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could allow him to change the constitution. the opposition parties in the oil—rich nation are boycotting the vote. from caracas, here's katy watson. the sense of celebration here made it easy to forget for a moment the dark times venezuela is going through. but for the people waiting to vote, the problems are real. lisbeth told me she's voting for peace for our children and future of the country. antonio said he's here to ensure there is more food and medicine for people. late president hugo chavez looms large in this part of caracas, on the walls it's his face, not president maduro‘s you can see. but mr maduro wants to continue his legacy. he says a new assembly that could rewrite the constitution is the only way to bring peace to the country. the opposition boycotted the vote today. instead, many came out onto the streets to keep up the pressure against the government. carlos is a university
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student and part of what's known as the resistance, playing his part in the protest movement by blocking roads, because he says he wants a better venezuela. everything that we can find here, we use to protect us, because this is, as i say, it a critical situation. they are shooting us, they are killing people. there are more than 100 people that are dead. as police gathered on the other side of the street barricades, the protesters got ready for another confrontation. people here can't quite understand how such a rich country has got to this point. the political and economic crisis has never been so bad. but the feeling is here it willjust get worse. that much was clear — just a few metres from here, a police convoy was hit by improvised explosives. the government says the opposition are terrorists. the protesters say they are fighting against a government that is becoming increasingly repressive. from this part of town, the vote was almost irrelevant. people here are worried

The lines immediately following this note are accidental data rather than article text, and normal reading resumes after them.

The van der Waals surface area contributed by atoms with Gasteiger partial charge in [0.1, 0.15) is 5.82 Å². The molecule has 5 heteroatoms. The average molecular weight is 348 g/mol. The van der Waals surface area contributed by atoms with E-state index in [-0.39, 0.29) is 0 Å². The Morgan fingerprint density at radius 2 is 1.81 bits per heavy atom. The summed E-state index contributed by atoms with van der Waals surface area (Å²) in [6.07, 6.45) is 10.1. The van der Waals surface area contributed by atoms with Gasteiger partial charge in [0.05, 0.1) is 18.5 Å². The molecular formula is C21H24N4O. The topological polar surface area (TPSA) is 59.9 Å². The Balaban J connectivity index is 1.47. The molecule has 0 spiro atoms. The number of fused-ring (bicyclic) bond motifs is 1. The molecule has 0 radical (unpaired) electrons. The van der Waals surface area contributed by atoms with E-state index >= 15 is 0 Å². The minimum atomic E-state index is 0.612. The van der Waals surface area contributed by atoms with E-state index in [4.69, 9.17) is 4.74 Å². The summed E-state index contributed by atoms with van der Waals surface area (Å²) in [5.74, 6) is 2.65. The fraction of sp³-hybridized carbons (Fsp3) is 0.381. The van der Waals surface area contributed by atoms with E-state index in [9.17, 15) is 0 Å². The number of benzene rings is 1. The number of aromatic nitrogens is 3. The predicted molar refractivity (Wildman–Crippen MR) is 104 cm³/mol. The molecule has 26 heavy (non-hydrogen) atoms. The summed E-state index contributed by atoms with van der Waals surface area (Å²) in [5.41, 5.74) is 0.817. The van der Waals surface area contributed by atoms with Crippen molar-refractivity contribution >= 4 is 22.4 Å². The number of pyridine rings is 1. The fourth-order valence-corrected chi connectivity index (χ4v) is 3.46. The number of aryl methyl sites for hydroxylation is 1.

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about politics, about food shortages and spiralling inflation. much of that is stoking the anger. protesters keep building the blockades. the police keep trying to destroy them. divisions here are so deep in venezuela, neither side is backing down. katie watson, bbc news, in caracas. also making use today: —— news. a strong typhoon has swept across taiwan, injuring more than 80 people, and forcing the capital to shut down essential services and knocking out power to hundreds of thousands of homes. another tropical storm, haitang, struck affecting the south east region of the country. president vladimir putin has confrmed that 755 us diplomatic personnel are to be
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expelled from russia by september the first. he added that further sanctions against washington were being considered, but would not be imposed yet. president putin was speaking on the day the russian navy was displaying it's might to the nation. a philippine mayor accused by president duterte, of being involved in the drugs trade, has been killed in a police raid. reynaldo paro—ji—nog, the mayor of ozamiz, was shot dead along with his wife and ten others in a dawn raid on his home. police say they were serving an arrest warrant at the time. a gunman has opened fire at the entrance to a nightclub in the german city of konstanz, killing a security guard and wounding two more before he was shot dead by police. prosecutors say he fetched a rifle after a row with security staff. but there was no indication of an islamist or terrorist connection. thousands of tourists have fled the indian hill resort of darjeeling after local activists demanding the creation of a new indian state warned that a general strike could turn into more violence. hundreds of troops and riot police patrolled the streets of the famed tea—producing resort in eastern india as panicked tourists packed their bags.